Don't Panic

Social Security does face some serious challenges, and few people dispute that lawmakers should take action to shore up its financial condition sooner rather than later. But it's important not to exaggerate the potential effects of Social Security's woes on the American public. Knowing the actual impact on your finances in any contingency is important to help you plan better.

Dan Caplinger is a Motley Fool contributing writer. For more on ensuring a comfortable retirement for you and your family, see our new free report in which Motley Fool retirement experts give their insight on a simple strategy to take advantage of a little-known IRS rule to boost your retirement income.

10 Ways to Reduce the Cost of Retirement
See Gallery
4 Reasons Not to Panic About Social Security's Future
Eliminating your mortgage is one of the best ways to make retirement more affordable because it removes a sizable monthly bill. While you'll still have to pay taxes and maintenance costs for your home, those expenses are likely to be a fraction of your mortgage payments.
Once your children are independent, you will likely no longer need a several-bedroom house in a good school district with a large yard that can be expensive to maintain. Consider downsizing to a smaller home in a less-expensive neighborhood, and add the proceeds of the sale to your nest egg.
Where you live plays a big role in how much you pay for food, taxes and a variety of other services. Moving to an area where the cost of living is significantly less could allow you to spend down your retirement savings more slowly.
If you and your spouse commuted to separate places each day, it is likely that you each needed a car. In retirement, you might be able to get by with one car, thus eliminating the insurance, gas and maintenance costs of the second vehicle. In walkable communities with good public transportation, you may even be able to get by without a car in retirement.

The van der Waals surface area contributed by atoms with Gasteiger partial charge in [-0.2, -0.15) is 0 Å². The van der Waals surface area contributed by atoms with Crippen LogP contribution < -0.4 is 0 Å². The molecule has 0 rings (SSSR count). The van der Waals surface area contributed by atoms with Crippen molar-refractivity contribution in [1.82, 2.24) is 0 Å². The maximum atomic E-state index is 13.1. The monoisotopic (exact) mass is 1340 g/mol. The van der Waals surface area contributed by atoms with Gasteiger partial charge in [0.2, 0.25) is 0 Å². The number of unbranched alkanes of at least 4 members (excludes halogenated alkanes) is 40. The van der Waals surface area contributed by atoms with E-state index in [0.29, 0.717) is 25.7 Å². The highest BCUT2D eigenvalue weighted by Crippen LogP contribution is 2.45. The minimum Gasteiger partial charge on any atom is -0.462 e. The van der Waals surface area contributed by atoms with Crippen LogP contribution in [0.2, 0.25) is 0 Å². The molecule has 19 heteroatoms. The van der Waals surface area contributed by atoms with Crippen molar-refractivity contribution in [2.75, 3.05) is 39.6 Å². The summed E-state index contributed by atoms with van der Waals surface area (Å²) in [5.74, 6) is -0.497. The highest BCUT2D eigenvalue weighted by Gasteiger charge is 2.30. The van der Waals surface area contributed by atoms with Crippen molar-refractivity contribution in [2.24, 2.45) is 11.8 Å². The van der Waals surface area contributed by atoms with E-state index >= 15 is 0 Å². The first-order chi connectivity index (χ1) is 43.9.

In retirement, income tax will be due on withdrawals from traditional 401(k) and individual retirement accounts, but you can space out your withdrawals to avoid a hefty tax bill in a single year. Prepaying income tax on some of your retirement savings using a Roth IRA or Roth 401(k) allows you to avoid a big tax bill in retirement.
Investing in high-cost funds reduces your return. Minimizing investment costs is especially important for retirees who are living off income from their portfolio. In this case, selecting the lowest-cost funds that meet your investment needs translates to more money in your pocket.
There are significant penalties if you withdraw money from your retirement account too soon or too late. There is also a reduction in benefits if you sign up for Social Security early, and a late enrollment penalty if you delay signing up for Medicare Parts B and D. Pay attention to important retirement deadlines to avoid paying more than you need to.
Health care is likely to be one of the biggest and least predictable costs you will face in retirement. But there are some things you can do to control your health costs. Consider purchasing a supplemental policy to Medicare to fill in some of the gaps and cost-sharing requirements traditional Medicare doesn't cover. Also, shop for a new Medicare Part D plan every year to make sure you are getting coverage for your medications at the best price.
Retirees have the luxury of being able to travel whenever they want. Traveling is often less expensive if you avoid major holidays and school breaks, and most tourist destinations will also be less crowded.
One of the major perks of growing older is getting discounts at movies, museums and restaurants. While some senior discounts are well-publicized and open to everyone old enough to have an AARP card, others are available only to those who ask. A little research can add up to big savings if you’re willing to admit your age.
Read Full Story